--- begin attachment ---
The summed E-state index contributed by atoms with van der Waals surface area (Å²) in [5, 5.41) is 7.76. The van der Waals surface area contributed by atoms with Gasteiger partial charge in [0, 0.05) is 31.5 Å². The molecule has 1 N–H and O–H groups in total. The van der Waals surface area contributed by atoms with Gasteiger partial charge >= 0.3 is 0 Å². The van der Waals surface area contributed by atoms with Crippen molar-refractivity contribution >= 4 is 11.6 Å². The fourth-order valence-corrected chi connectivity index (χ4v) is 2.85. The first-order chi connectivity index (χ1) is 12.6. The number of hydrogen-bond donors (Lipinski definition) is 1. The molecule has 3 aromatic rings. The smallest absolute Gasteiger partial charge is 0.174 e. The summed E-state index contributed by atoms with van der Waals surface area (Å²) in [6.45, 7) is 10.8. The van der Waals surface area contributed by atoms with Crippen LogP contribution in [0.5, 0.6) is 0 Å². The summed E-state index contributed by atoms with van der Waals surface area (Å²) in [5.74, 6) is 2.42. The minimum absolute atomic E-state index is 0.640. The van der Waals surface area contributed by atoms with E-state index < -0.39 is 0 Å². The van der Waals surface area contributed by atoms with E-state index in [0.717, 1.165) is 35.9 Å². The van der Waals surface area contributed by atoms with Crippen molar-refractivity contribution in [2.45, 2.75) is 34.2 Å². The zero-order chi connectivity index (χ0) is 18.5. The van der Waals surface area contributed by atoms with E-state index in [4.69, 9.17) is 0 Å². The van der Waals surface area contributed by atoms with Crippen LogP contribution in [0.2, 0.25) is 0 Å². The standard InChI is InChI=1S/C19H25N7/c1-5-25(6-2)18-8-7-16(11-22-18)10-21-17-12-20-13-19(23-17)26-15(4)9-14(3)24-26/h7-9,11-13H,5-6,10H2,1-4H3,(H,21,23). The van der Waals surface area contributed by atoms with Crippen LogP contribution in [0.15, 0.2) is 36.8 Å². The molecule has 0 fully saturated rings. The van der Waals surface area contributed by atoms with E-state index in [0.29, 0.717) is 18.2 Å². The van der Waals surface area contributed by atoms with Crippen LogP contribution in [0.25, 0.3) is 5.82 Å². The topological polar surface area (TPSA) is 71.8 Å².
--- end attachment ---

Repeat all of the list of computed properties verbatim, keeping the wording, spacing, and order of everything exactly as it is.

The summed E-state index contributed by atoms with van der Waals surface area (Å²) in [5, 5.41) is 7.76. The van der Waals surface area contributed by atoms with Gasteiger partial charge in [0, 0.05) is 31.5 Å². The molecule has 1 N–H and O–H groups in total. The van der Waals surface area contributed by atoms with Gasteiger partial charge >= 0.3 is 0 Å². The van der Waals surface area contributed by atoms with Crippen molar-refractivity contribution >= 4 is 11.6 Å². The fourth-order valence-corrected chi connectivity index (χ4v) is 2.85. The first-order chi connectivity index (χ1) is 12.6. The number of hydrogen-bond donors (Lipinski definition) is 1. The molecule has 3 aromatic rings. The smallest absolute Gasteiger partial charge is 0.174 e. The summed E-state index contributed by atoms with van der Waals surface area (Å²) in [6.45, 7) is 10.8. The van der Waals surface area contributed by atoms with Crippen LogP contribution in [0.5, 0.6) is 0 Å². The summed E-state index contributed by atoms with van der Waals surface area (Å²) in [5.74, 6) is 2.42. The minimum absolute atomic E-state index is 0.640. The van der Waals surface area contributed by atoms with E-state index < -0.39 is 0 Å². The van der Waals surface area contributed by atoms with E-state index in [0.717, 1.165) is 35.9 Å². The van der Waals surface area contributed by atoms with Crippen molar-refractivity contribution in [2.45, 2.75) is 34.2 Å². The zero-order chi connectivity index (χ0) is 18.5. The van der Waals surface area contributed by atoms with E-state index in [4.69, 9.17) is 0 Å². The van der Waals surface area contributed by atoms with Crippen LogP contribution in [0.2, 0.25) is 0 Å². The standard InChI is InChI=1S/C19H25N7/c1-5-25(6-2)18-8-7-16(11-22-18)10-21-17-12-20-13-19(23-17)26-15(4)9-14(3)24-26/h7-9,11-13H,5-6,10H2,1-4H3,(H,21,23). The van der Waals surface area contributed by atoms with Crippen LogP contribution in [0.15, 0.2) is 36.8 Å². The molecule has 0 fully saturated rings. The van der Waals surface area contributed by atoms with E-state index in [0.29, 0.717) is 18.2 Å². The van der Waals surface area contributed by atoms with Crippen LogP contribution in [0.25, 0.3) is 5.82 Å². The topological polar surface area (TPSA) is 71.8 Å².